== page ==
(Photo: Getty Images)
The World Health Organization has convened an emergency committee to discuss the “explosive” spread of the Zika virus, which has been linked to thousands of birth defects in Latin America.
WHO’s Director General says the virus is “spreading explosively” and “the level of alarm is extremely high.”
She explained that the relationship between Zika and birth defects has not yet been fully established but is “strongly suspected.”
“The possible links, only recently suspected, have rapidly changed the risk profile of Zika, from a mild threat to one of alarming proportions,” she said Thursday.
A post on the WHO website reveals that the emergency committee will meet to determine if the outbreak is a Public Health Emergency of International Concern.
WHO plans to prioritize the development of vaccines and new tools to control mosquito populations, as well as improving diagnostic test and will convene experts to address critical gaps in scientific knowledge about the virus and its potential effects on fetuses, children and adults.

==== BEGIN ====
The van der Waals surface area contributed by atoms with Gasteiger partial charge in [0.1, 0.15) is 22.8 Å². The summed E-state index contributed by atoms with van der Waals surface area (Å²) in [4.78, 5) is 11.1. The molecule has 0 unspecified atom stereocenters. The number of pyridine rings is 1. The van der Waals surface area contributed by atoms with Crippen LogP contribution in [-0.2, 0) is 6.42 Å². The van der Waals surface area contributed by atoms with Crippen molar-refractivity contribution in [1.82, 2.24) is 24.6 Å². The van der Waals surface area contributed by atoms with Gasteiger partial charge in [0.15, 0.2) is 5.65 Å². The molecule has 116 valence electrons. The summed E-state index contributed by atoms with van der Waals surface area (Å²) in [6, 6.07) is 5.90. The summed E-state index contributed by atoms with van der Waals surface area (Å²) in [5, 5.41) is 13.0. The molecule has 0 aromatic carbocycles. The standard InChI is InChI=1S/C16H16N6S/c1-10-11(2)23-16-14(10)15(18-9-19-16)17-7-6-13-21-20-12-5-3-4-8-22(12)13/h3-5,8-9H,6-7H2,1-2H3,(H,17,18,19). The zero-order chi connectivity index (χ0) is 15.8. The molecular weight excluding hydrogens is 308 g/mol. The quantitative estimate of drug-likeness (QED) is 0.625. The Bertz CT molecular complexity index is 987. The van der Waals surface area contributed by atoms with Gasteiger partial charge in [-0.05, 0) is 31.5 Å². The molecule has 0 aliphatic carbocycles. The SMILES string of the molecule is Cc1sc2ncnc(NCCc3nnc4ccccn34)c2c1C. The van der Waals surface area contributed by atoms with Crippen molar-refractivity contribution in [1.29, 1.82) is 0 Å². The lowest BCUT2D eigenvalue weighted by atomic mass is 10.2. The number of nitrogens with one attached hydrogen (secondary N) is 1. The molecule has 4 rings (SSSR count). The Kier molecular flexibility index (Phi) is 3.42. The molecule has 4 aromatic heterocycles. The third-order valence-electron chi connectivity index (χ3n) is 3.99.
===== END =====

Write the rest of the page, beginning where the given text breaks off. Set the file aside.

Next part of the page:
For most people, the Zika virus causes only a brief, mild flu-like illness. But in pregnant women it has been linked to an alarming increase in the rate of the birth defect known as microcephaly — a debilitatingly small head and brain size.
Microcephaly may cause mental retardation, as well as delays in speech, movement, and growth, according to the Mayo Clinic.
We’ll update this breaking story as needed.
More on the Zika virus on Yahoo Health:
- Zika Virus Symptoms: What Are They?
- Do Pregnant Women in the U.S. Need to Worry About Zika Virus?
- What to Know About the Zika Virus If You’re Trying to Get Pregnant
- 10 Essential Facts About the Zika Virus
- U.S. Issues Treatment Guidelines for Infants Exposed to Zika
Infectious Disease Specialist Dr. Kent Sepkowitz explains the risks of the Zika virus in the U.S. and abroad
Read This Next: Zika Virus Expected To Spread Throughout Americas